Javascript is not enabled.

Javascript must be enabled to use this site. Please enable Javascript in your browser and try again.

Skip to content
Content starts here
CLOSE ×
Search
Leaving AARP.org Website

You are now leaving AARP.org and going to a website that is not operated by AARP. A different privacy policy and terms of service will apply.

I Witnessed JFK's Assassination: Here's What I Remember

Jenyce Gush was a teenager skipping school in Dallas the day of JFK's assassination


spinner image president john f kennedy and jacqueline kennedy in dallas on the day of his assassination
President John    F. Kennedy and Jacqueline Kennedy in Dallas on the day of his assassination.
Bettmann Archive/Getty Images

Jenyce Gush was a teenager skipping school in Dallas in 1963. Now the director of volunteer services at the Suicide and Crisis Center in Dallas, she looks back on what it was like to witness the JFK assassination.

On November 22, 1963, a friend and I decided to skip school. We knew that the president was visiting Dallas and that his motorcade was going to come right down Lemmon Avenue. I was 15 years old, going to Rusk Junior High. The whole city came alive. It was the most exciting thing I’d ever seen. I was standing on the curb on Lemmon Avenue, wearing big pink rollers in my hair, when I saw the governor of Texas, John Connally. And then there they were — the president and the first lady — in an open Lincoln limousine.

spinner image Image Alt Attribute

AARP Membership— $12 for your first year when you sign up for Automatic Renewal

Get instant access to members-only products and hundreds of discounts, a free second membership, and a subscription to AARP the Magazine. Find out how much you could save in a year with a membership. Learn more.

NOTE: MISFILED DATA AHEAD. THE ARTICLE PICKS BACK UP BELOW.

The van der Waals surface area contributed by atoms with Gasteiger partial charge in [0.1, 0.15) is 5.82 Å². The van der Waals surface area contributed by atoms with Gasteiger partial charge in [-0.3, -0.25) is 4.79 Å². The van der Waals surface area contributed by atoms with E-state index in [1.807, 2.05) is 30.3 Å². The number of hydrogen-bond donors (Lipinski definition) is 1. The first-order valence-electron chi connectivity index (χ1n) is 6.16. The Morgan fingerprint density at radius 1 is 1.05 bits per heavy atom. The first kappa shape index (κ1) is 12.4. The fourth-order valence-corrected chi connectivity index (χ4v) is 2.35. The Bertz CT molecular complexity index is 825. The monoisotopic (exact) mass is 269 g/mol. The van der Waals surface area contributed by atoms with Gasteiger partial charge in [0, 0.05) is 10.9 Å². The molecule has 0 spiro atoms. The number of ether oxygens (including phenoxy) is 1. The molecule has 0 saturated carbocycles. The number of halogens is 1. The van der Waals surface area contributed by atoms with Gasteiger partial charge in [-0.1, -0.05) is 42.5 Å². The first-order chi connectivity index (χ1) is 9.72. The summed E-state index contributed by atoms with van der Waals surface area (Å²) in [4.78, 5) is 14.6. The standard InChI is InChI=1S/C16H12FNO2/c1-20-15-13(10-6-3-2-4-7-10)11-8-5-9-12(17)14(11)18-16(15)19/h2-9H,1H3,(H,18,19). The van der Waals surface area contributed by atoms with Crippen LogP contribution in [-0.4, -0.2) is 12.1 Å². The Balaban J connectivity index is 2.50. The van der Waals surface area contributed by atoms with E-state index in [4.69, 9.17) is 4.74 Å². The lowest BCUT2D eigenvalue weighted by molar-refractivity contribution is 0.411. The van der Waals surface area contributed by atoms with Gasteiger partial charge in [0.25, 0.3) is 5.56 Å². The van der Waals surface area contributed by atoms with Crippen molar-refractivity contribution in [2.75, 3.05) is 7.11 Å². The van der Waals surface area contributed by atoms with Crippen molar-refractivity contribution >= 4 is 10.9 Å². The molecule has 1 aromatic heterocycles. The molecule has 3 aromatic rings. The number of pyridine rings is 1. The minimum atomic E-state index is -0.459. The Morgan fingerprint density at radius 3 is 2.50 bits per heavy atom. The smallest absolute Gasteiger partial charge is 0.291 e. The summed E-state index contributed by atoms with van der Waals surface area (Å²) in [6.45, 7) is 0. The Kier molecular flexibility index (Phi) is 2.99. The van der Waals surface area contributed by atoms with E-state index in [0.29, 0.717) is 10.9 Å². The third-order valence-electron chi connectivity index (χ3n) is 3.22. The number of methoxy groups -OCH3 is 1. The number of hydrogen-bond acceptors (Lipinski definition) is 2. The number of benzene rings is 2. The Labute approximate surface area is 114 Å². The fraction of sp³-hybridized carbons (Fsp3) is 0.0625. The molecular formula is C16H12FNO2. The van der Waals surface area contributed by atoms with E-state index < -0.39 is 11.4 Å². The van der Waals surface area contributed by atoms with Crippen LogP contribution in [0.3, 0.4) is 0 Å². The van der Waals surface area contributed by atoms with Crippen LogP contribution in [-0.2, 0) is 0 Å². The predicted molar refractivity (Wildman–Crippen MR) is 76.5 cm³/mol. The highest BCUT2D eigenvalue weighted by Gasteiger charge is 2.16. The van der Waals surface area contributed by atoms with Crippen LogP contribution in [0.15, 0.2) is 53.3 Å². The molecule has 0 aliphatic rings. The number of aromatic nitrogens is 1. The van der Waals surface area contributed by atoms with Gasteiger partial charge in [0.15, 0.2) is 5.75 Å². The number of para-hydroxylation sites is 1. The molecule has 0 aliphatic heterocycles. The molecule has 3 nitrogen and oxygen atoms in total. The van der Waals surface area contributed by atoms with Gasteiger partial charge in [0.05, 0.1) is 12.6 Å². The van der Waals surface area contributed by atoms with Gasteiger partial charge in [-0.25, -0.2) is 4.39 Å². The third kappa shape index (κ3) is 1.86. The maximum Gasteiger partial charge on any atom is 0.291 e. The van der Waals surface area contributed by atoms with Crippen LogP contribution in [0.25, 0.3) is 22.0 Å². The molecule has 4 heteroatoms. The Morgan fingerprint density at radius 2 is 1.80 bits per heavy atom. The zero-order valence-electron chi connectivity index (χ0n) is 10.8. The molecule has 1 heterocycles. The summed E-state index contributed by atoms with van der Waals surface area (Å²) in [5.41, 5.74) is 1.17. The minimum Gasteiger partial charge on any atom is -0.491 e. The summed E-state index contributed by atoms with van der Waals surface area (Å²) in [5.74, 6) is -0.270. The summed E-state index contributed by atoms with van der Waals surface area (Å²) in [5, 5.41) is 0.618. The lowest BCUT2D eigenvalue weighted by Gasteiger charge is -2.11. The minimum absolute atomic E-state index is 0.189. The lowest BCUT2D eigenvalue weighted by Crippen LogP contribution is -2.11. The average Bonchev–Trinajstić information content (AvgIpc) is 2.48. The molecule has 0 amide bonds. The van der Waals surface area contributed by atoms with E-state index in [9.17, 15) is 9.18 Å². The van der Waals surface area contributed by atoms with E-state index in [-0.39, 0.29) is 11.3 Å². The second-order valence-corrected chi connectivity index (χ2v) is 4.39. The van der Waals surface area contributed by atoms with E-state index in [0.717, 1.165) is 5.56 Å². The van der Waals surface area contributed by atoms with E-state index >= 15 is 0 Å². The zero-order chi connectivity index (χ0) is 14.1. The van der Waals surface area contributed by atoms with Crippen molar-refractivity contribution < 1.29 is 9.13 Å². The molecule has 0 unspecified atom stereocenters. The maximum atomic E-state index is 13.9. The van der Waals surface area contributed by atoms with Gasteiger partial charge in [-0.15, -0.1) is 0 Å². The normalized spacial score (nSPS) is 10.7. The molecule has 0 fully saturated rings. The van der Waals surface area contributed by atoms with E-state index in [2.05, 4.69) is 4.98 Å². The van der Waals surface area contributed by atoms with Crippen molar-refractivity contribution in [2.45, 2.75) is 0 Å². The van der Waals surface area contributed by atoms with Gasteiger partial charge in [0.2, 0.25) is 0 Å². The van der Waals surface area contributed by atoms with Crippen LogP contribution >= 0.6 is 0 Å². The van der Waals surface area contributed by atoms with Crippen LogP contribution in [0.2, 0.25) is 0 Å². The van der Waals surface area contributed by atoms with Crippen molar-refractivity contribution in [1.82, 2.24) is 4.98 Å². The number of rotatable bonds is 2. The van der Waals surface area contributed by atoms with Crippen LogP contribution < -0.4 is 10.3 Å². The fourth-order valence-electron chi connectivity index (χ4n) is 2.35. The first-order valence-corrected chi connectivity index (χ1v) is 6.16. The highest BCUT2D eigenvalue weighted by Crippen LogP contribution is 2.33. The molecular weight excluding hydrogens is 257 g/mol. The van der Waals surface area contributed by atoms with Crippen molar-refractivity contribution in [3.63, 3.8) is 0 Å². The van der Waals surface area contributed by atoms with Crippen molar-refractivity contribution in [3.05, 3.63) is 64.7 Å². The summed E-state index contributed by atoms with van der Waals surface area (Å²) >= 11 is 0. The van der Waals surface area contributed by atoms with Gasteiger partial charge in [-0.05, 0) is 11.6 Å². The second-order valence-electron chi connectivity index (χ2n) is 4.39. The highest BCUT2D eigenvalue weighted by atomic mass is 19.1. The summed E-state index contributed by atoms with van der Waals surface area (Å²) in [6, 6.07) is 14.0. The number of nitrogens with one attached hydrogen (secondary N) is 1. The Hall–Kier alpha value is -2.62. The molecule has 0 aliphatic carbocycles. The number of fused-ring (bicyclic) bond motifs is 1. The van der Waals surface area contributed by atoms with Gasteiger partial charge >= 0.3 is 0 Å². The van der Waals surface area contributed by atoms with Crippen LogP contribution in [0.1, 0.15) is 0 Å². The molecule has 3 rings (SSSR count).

Join Now

I was in awe. This was the Camelot era. There had never been a president like John F. Kennedy or a first lady like Jackie. I was surprised to see them in an open car, that there was no bulletproof bubble. But mostly I was thinking about how attractive he was. He had on a pinstriped shirt, and he had these bushy eyebrows. I looked at Jackie, who was the epitome of beauty, with lipstick that matched her pink suit. I waved at them, and President Kennedy’s eyes fixed on me because I looked funny wearing these big pink rollers in my hair. He waved.

About a half hour after I saw the president, suddenly I saw this lady hysterically screaming in front of what was then Skillern’s Drug Store. She was yelling, “They shot him! They shot him!” I thought she was talking about someone she knew, a family member or something.

“They shot who?” I asked.

“They shot the president!”

“No, no,” I said. “We just saw him.”

I went into Skillern’s Drug Store and saw people huddled around a TV. No one spoke. It was surreal. That is when I heard Walter Cronkite say those haunting words: “From Dallas, Texas, the flash, apparently official, President Kennedy died at 1 p.m. Central Standard Time, 2 o’clock Eastern Standard Time, some 38 minutes ago.”

I thought, This can’t be happening.

For days, it was all anyone could talk about. It was such a dark time for the whole world. My mother had previously worked as a waitress for Jack Ruby, at the Carousel Club. So when Lee Harvey Oswald was arrested and Jack Ruby was captured on a television camera shooting Oswald, it was just unbelievable. Within a short period of time, the FBI showed up at our door. I answered, and there were these two agents with badges. I panicked, shut the door in their faces and ran to get my mother, who was asleep. “Mother!” I said. “My God! The FBI is here! Did y’all kill the president?” Somehow, my young mind had made that leap. Of course, she had nothing to do with it.

Looking back, it was something you never dreamed could happen, and certainly not in your own hometown.

Discover AARP Members Only Access

Join AARP to Continue

Already a Member?